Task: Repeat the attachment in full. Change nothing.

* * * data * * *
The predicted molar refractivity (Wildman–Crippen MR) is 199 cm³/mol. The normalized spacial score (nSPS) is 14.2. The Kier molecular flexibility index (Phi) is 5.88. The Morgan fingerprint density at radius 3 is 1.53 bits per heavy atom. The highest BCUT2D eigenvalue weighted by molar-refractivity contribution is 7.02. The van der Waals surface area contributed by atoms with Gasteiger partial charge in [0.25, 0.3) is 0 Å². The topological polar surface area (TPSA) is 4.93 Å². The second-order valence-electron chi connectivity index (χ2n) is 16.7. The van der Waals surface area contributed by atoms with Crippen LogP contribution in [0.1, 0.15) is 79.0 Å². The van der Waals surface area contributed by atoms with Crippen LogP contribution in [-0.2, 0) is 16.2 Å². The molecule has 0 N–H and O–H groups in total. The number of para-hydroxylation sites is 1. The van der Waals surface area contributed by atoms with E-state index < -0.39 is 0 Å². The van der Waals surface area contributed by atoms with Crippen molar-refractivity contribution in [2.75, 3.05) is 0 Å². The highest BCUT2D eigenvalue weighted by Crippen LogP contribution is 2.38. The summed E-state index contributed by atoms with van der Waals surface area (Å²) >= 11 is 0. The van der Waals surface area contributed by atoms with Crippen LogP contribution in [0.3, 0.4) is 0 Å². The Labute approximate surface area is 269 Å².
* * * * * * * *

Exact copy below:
The predicted molar refractivity (Wildman–Crippen MR) is 199 cm³/mol. The normalized spacial score (nSPS) is 14.2. The Kier molecular flexibility index (Phi) is 5.88. The Morgan fingerprint density at radius 3 is 1.53 bits per heavy atom. The highest BCUT2D eigenvalue weighted by molar-refractivity contribution is 7.02. The van der Waals surface area contributed by atoms with Gasteiger partial charge in [0.25, 0.3) is 0 Å². The topological polar surface area (TPSA) is 4.93 Å². The second-order valence-electron chi connectivity index (χ2n) is 16.7. The van der Waals surface area contributed by atoms with Crippen LogP contribution in [0.1, 0.15) is 79.0 Å². The van der Waals surface area contributed by atoms with Crippen LogP contribution in [-0.2, 0) is 16.2 Å². The molecule has 0 N–H and O–H groups in total. The number of para-hydroxylation sites is 1. The van der Waals surface area contributed by atoms with E-state index < -0.39 is 0 Å². The van der Waals surface area contributed by atoms with Crippen molar-refractivity contribution in [2.75, 3.05) is 0 Å². The highest BCUT2D eigenvalue weighted by Crippen LogP contribution is 2.38. The summed E-state index contributed by atoms with van der Waals surface area (Å²) >= 11 is 0. The van der Waals surface area contributed by atoms with Crippen LogP contribution in [0.3, 0.4) is 0 Å². The Labute approximate surface area is 269 Å².